COP27 and its Kyrgyz achievements
Last year, I attended COP27 in Sharm El Sheikh, Egypt as an observer representing the Climate Action Network for Eastern Europe, the Caucasus and Central Asia. One of the main topics of the conference was “Loss and Damage”, and negotiations ended with an agreement on the creation of a Loss and Damage Fund. Only time will tell if the fund will really help climate-vulnerable developing countries like Kyrgyzstan.
War on Renewable Energy in Ukraine and Kyrgyzstan
Everyone talked about the war in Ukraine. Conversations focused on the negative effects of war on climate, energy and food. In a discussion that I found fascinating, representatives of the governments of Ukraine, Georgia and Moldova, and researchers from various organizations, argued that the hitherto neglected war-related emissions are the United Nations on Climate Change. Discussed how it could be addressed under the Framework Convention (UNFCCC) and the 2015 Paris Agreement.
A highlight was the recently released report of the Initiative on GHG Accounting for War. It is estimated that the Russian invasion of Ukraine released about 33 million tons of greenhouse gases in just seven months.
Attended a side event at the Ukraine Pavilion (At COP27, Ukraine had its own pavilion for the first time in COP history), focusing on the example of volunteers making portable solar panels for renewable energy solutions during the war made a presentation about the station during clashes on the Kyrgyzstan-Tajik border in September 2022.
When the border dispute between Tajikistan and Kyrgyzstan began, the main attacks were against power lines. Power outages hit dozens of Kyrgyz villages in the Batken region of southwestern Kyrgyzstan, leaving about 10,000 homes and public facilities without power. The biggest vulnerabilities were the border crossings and the military guarding the border, which were in constant need of charging facilities. Between 14 and 16 September, Kyrgyz citizens began collecting humanitarian aid for the Batken people. The group has funded five of his solar panel stations, and information technology and engineering citizen activists have helped build small, portable solar panel stations for border guards.
This case is very similar to the EcoAction NGO movement in Ukraine. The movement is also funding portable solar power stations for the military. A Ukrainian colleague asked me to attend a side event at COP27. I was happy to share how civil society in Kyrgyzstan is in crisis.
Meanwhile, Beksultan Ibraimov, Head of Kyrgyzstan’s Official Delegation and Deputy Minister for Natural Resources, Environment and Technology Supervision, spoke at the high-level segment of COP27. He said Kyrgyzstan’s adaptation to climate change would require $6.3 billion.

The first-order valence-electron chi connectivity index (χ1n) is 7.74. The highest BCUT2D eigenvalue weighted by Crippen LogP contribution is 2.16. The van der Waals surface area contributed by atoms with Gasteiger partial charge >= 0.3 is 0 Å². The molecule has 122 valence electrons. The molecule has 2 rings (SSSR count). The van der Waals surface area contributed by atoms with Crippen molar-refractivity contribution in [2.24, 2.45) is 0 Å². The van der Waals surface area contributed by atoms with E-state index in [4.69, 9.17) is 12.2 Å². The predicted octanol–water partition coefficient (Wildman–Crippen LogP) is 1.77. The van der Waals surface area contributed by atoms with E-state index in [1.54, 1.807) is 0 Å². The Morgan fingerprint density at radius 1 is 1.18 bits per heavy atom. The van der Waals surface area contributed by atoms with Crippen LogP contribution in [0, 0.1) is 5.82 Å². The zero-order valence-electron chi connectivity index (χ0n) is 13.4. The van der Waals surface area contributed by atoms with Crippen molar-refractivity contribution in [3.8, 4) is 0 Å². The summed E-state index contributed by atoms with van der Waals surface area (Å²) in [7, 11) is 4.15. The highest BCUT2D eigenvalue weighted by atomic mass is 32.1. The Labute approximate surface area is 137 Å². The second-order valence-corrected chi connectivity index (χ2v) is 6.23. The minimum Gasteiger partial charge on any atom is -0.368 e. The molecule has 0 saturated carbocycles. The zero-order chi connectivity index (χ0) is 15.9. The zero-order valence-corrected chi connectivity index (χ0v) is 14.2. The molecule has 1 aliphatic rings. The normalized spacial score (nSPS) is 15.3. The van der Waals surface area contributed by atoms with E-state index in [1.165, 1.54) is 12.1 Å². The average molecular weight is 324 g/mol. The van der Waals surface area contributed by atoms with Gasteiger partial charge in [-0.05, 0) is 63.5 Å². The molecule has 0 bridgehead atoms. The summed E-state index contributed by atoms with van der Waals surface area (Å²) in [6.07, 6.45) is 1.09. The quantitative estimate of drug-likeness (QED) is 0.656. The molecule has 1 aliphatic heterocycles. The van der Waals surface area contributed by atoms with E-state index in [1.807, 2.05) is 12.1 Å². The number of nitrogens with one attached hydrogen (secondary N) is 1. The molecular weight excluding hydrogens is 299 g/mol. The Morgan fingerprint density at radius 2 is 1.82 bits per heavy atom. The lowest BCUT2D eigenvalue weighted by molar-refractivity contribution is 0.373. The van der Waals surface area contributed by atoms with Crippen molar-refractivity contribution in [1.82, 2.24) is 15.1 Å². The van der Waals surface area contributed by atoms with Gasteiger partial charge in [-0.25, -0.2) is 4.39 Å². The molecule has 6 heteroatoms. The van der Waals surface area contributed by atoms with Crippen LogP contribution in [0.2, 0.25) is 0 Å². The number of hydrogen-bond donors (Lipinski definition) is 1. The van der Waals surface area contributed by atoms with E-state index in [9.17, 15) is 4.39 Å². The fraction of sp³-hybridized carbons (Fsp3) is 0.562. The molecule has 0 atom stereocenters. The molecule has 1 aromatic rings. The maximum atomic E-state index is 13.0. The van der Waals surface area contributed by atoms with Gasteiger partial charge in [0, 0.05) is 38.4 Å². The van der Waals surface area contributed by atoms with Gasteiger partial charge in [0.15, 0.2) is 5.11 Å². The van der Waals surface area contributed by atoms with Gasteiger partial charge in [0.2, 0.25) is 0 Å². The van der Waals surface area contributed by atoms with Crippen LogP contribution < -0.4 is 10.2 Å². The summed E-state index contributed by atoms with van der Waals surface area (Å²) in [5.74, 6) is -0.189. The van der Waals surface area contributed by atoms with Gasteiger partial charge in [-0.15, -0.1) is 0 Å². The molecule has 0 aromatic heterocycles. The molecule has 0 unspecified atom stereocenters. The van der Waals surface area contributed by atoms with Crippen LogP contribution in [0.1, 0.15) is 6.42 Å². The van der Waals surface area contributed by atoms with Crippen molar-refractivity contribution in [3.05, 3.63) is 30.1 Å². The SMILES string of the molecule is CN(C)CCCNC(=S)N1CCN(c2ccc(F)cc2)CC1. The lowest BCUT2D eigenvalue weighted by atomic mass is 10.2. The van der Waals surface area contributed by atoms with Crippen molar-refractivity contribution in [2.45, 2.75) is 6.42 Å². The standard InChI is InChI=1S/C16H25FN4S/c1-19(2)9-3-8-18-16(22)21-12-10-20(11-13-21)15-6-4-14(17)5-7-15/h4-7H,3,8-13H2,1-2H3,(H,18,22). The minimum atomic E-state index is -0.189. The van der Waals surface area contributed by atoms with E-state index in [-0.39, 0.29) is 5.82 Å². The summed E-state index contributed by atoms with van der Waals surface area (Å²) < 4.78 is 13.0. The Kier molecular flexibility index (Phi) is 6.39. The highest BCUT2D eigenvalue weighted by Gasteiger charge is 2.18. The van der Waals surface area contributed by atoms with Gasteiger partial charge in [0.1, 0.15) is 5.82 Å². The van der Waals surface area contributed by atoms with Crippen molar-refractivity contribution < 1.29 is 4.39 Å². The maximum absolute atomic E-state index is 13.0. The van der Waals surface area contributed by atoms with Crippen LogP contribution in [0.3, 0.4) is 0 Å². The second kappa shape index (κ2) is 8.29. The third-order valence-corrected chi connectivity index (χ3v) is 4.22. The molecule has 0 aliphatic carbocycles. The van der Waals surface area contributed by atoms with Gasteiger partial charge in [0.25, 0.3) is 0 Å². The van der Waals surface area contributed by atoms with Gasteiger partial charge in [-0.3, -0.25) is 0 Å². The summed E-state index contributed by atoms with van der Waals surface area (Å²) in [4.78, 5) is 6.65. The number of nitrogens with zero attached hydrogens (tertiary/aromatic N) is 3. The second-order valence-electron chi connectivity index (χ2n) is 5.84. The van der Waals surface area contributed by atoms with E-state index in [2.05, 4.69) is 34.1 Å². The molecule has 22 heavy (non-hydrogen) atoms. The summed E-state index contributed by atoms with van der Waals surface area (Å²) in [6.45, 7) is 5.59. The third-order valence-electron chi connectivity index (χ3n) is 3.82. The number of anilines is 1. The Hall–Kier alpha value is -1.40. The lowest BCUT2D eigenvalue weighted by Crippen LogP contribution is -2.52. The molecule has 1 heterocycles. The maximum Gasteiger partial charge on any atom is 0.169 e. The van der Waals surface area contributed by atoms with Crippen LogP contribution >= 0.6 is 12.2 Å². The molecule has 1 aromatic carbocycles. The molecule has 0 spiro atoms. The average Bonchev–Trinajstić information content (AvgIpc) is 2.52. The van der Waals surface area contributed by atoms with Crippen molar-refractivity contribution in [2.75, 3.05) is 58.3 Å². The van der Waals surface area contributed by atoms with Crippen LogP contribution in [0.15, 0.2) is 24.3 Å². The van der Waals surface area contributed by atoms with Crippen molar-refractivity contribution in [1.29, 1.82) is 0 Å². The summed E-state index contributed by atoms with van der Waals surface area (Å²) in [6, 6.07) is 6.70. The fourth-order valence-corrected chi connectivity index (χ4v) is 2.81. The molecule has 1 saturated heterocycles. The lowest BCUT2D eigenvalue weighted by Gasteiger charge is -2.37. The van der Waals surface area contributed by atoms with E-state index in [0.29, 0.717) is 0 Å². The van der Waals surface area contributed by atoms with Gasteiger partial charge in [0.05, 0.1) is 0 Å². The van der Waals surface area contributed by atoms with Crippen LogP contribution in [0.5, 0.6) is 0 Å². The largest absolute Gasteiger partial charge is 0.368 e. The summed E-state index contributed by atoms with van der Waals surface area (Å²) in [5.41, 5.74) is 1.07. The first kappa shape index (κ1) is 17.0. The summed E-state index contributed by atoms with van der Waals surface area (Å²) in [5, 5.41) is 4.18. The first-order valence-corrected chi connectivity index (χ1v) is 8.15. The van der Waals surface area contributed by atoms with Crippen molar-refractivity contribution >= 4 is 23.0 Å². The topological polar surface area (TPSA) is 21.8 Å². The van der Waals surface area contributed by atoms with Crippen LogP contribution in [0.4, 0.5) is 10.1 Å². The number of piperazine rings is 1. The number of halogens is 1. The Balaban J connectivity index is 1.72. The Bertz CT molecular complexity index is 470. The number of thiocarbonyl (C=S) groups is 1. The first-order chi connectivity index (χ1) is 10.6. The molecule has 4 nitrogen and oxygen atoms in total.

He highlighted a 60% increase in the number of avalanches, mudslides and floods causing hundreds of millions of dollars in damage in Kyrgyzstan over the past two decades. He continued: Ambassadors of the alpine snow peaks, snow leopards are highly sensitive to climate change and at the same time of utmost importance to the present and future of humanity. ”
There were also many representatives from environmental NGOs and youth communities in Kyrgyzstan. They attended the People’s Plenary as well as side events related to water, glacier, health and air pollution issues.
Tajikistan and glaciers
Tajikistan President Emomali Rahmon, the only Central Asian delegate to attend the main event of the UNFCCC, spoke at the opening ceremony of COP27. He noted that Tajikistan is a mountainous country susceptible to climate change and the country’s glaciers are melting rapidly. His 93% of the territory of Tajikistan is mountainous. ”
“One-third of Central Asia’s glaciers are projected to disappear completely by 2050, dramatically increasing the risk of flash flooding from glacial lake outbursts.”
It is worth highlighting that Tajikistan had its own pavilion at COP27, where it hosted side events related to water security, glacier issues and regional mountain policy. Previously, at her COP26 in Glasgow, the five Central Asian countries had a joint pavilion, but the 2022 conference will not witness joint positions or representative events from the region. There was not.
Overall, this COP was historic. This was due to the decision to create a loss and damage fund. The decision is the first step to open up sources of financial support to the billions of people in the Global East who have contributed little to the climate change crisis but are suffering so much. There are also people In order to seek funding from this fund, Kyrgyzstan needs to conduct more evidence-based research, including data analysis on glacier melting, loss and damage, and impacts of climate change in the country. We also need to create an adaptation strategy.
Bakhtigul Tinybaeva I am a climate journalist based in Bishkek, Kyrgyzstan and Communications Manager for Eastern Europe, the Caucasus and Central Asia for the Climate Action Network.